Learning Linux


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Oct 3, 2021
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I have been using Linux for a couple years now, and I am deciding to finally sit down and thoroughly learn Linux. I am using an Acer Chromebook with SeaBIOS running Linux Lite -- an xfce distro. After looking through many of the "learn Linux" books, I am seeing that most of them base their lessons around GNOME 3.
I am hoping to use Linux for my entire life in business as well as personal use, and I am looking to become very proficient and possibly a certified Linux Engineer. Would it be worthwhile to switch to GNOME 3 now, or will skills from xfce transfer easily to GNOME?

Gnome is just the Desktop part ; there was a fork of Gnome and for instance instread of gnome i use
cinnamon for my Desktop on Arch .

In terms of xfce and gnome - if you can use a steering wheel on a deisel car then you can transfer the skills to a petrol car.

If i were to give you another metaphor of say maintaining a motorbike then it might be old but you might learn something if you were to play with tuning a moror bike using a strobe light. Then you might undestand what a chip does on modern bikes.

So carrying on with my metaphor vein then you could have a look at Slackware .
Gnome is just a desktop environment, I think if you were to learn Linux, it would be best to do so by starting with the terminal. If you get the basics down, it will save you a lot of time when you need to install/troubleshoot something.

The certs, at least from what I’ve seen focus a lot on the terminal. Also I think one of the reasons why Gnome is used in examples is because it’s been around for a long time, but also because it’s used quite heavily in the enterprise world, if there’s a DE that is.
Basically, what everyone else said plus this wisdom:

Do not learn Linux. Learn to understand Linux! I have never read a proper Linux tutorial in my life. My journey into Linux was based on trying to make sense of it myself, buggering up royally and learning from buggering up, "how to do X in Linux" web searches, and other peoples' guidance. This method's not for everyone, I mean the more scholarly type reads the theory, but I think diving headfirst in is best because you'll make mistakes and TBH, making mistakes is good. Mistakes teach us. I find experience is more useful a teacher than theory until you want to start studying the engineering, sysadmin, devops, etc. sides, then ye might want te study a wee bit there. Most of all, ask questions. Get an idea that you want something to work a certain way and bloody got for it. Ask people, "HTF do I do X?" and when you get answers, find out why they work.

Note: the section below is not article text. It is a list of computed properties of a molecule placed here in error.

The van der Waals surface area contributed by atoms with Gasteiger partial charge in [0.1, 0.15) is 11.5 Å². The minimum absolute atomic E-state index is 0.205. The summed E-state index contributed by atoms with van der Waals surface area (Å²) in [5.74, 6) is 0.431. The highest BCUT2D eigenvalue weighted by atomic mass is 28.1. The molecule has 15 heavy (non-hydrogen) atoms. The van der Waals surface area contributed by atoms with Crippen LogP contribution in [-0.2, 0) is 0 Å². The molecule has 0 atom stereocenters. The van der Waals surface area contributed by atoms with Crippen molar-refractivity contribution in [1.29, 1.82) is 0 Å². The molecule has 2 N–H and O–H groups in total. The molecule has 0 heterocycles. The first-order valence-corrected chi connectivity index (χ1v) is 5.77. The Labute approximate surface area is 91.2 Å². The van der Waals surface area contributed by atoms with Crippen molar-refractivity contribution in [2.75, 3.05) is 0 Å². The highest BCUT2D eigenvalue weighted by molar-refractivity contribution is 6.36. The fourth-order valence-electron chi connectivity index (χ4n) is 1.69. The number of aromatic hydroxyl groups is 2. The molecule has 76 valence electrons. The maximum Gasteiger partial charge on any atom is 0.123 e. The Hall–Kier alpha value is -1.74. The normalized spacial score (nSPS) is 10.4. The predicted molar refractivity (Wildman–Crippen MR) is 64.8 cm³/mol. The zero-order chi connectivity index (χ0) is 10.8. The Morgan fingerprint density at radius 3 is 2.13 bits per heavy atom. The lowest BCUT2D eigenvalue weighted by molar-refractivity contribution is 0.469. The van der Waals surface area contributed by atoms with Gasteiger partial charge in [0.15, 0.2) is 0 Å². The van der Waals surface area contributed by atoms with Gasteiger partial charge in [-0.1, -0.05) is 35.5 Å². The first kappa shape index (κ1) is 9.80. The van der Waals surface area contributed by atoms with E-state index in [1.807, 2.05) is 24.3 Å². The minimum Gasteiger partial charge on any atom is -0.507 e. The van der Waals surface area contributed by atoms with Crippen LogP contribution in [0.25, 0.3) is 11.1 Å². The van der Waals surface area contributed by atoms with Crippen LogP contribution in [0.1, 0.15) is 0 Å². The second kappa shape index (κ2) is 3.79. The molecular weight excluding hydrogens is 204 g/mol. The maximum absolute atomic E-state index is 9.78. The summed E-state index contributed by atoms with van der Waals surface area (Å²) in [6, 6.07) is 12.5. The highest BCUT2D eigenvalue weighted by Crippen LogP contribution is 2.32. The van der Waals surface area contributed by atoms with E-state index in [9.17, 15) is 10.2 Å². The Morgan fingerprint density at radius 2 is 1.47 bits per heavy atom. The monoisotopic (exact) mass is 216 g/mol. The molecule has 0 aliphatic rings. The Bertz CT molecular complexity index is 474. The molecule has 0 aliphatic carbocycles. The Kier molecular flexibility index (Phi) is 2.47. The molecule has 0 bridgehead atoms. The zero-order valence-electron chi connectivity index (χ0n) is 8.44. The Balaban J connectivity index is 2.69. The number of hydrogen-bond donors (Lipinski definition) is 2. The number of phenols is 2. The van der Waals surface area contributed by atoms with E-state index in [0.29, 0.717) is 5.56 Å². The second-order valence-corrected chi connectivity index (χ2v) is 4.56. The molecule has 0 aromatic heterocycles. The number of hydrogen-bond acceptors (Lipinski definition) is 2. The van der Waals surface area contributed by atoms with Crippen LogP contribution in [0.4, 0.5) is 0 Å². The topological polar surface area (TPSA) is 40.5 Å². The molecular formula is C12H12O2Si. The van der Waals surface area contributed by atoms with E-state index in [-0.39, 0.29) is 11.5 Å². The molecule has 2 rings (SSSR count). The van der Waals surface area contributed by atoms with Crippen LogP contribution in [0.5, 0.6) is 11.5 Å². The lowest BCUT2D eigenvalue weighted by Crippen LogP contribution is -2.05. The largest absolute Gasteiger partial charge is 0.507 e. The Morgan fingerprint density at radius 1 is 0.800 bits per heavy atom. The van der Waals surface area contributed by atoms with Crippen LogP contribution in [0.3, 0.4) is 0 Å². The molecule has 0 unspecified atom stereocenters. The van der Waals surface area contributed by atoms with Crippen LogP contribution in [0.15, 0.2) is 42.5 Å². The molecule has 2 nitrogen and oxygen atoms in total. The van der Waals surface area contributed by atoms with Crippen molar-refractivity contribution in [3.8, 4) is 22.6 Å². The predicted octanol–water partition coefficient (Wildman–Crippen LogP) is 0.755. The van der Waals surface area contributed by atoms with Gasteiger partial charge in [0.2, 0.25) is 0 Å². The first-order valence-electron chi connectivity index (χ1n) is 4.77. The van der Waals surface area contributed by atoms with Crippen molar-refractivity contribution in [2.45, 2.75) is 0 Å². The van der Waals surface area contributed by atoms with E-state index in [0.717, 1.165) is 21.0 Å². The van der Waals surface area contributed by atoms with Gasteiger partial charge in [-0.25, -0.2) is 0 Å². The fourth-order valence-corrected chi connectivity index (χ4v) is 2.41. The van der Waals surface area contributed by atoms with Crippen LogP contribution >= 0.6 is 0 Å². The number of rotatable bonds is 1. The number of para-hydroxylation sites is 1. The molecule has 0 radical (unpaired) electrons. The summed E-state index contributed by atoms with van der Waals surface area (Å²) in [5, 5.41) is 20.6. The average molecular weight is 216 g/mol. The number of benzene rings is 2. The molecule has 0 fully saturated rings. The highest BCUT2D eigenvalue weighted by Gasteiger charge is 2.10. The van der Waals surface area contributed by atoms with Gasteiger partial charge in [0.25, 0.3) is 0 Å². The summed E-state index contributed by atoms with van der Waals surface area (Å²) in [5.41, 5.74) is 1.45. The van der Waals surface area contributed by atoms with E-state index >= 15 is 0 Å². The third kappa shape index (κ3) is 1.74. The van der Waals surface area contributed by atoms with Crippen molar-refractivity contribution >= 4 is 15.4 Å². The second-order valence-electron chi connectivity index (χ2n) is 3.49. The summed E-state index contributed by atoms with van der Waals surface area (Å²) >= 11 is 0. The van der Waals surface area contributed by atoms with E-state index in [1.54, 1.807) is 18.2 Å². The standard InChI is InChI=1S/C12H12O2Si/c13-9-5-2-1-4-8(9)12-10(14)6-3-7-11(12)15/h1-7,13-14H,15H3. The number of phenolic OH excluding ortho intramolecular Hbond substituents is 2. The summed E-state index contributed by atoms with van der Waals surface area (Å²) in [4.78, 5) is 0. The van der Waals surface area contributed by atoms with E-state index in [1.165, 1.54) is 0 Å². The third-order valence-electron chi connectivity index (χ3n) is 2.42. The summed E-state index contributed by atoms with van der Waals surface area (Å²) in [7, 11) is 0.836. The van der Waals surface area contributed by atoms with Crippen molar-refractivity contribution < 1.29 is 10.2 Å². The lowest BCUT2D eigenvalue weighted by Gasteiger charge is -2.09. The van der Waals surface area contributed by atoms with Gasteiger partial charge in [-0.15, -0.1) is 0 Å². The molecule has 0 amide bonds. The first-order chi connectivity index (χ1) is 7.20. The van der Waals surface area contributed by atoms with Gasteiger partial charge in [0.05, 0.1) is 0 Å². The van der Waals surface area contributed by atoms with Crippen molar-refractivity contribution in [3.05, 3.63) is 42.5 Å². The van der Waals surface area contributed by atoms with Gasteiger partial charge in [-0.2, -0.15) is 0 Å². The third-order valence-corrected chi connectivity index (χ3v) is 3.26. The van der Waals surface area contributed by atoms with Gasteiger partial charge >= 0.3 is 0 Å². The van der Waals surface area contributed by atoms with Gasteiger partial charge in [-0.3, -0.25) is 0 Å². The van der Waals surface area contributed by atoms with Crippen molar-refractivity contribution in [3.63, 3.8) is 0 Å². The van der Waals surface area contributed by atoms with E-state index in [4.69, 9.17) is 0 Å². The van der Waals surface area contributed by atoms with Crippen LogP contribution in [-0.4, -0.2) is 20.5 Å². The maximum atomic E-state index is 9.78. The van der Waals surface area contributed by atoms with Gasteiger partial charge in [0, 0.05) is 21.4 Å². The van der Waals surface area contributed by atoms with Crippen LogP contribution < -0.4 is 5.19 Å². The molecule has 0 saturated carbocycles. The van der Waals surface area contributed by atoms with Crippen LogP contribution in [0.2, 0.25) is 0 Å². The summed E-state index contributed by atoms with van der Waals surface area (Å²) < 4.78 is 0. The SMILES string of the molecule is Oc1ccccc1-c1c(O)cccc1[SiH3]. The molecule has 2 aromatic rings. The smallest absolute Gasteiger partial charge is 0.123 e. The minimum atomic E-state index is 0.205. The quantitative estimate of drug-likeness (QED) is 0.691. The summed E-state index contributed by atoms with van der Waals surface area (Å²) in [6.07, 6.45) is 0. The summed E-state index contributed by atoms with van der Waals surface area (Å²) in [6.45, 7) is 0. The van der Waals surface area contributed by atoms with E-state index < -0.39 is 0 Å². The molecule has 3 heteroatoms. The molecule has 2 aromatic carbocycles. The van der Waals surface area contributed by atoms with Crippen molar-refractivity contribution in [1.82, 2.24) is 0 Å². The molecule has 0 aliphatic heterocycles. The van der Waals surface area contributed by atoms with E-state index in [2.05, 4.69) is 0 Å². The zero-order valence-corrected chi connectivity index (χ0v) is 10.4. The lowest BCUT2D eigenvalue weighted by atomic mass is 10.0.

So, my advice is dive in the deep end, and once ya can swim, then hit some books if ya get the urge. When ya do, things from experience start slotting into place.
And yes, the CLI is the best place to start. If a program runs from a terminal/terminal emulator, run it from there. By learning the CLI, it won't matter your DE or other cosmetics, so long as you have the CLI, you'll be at home.

I suggest you do a full install on a spare PC, not a VM, we want bare metal here. This is so you can safely and realistically fckup. I suggest using a less user-friendly distro. Spend a few months messing up and fixing (try to fix it yourself) and learning. My first real Linux experiences came from TinyCore, AntiX, and Debian (I was running low spec). I actually avoided *buntus altogether until much later. I still find myself a little lost in them. I prefer Mint to *buntus any day (albeit a derivative of the former). Surprisingly, more "technical" stuff is actually simpler and easier. Once you understand, that's it,because you reslise it was never so technical, that 13yo you could've done it. You'll end up gravitating to the so-called technical method, like for example the CLI, the more you use Linux just coz it's easier and more efficient than fighting with an ever-changing or unintuitive GUI. Eventually, you'll be annoyed by bells and whistles other than for unixporn.

Anyways, just thoughts, ramblings, musings. Good luck whichever path you chose (make sure it's right for you).
I find experience is more useful a teacher than theory .

Exactly what's read only becomes real knowledge when you use it in as many ways as you can, what you have read, and making mistakes. The mistakes and fixing them being the most valuable.
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Hello & welcome to the group.
I would suggest that you start simple and move on. A good place to start can be found here.
I wouldn't concentrate on Gnome specifically. But look at many DE's. Most importantly enjoy the process.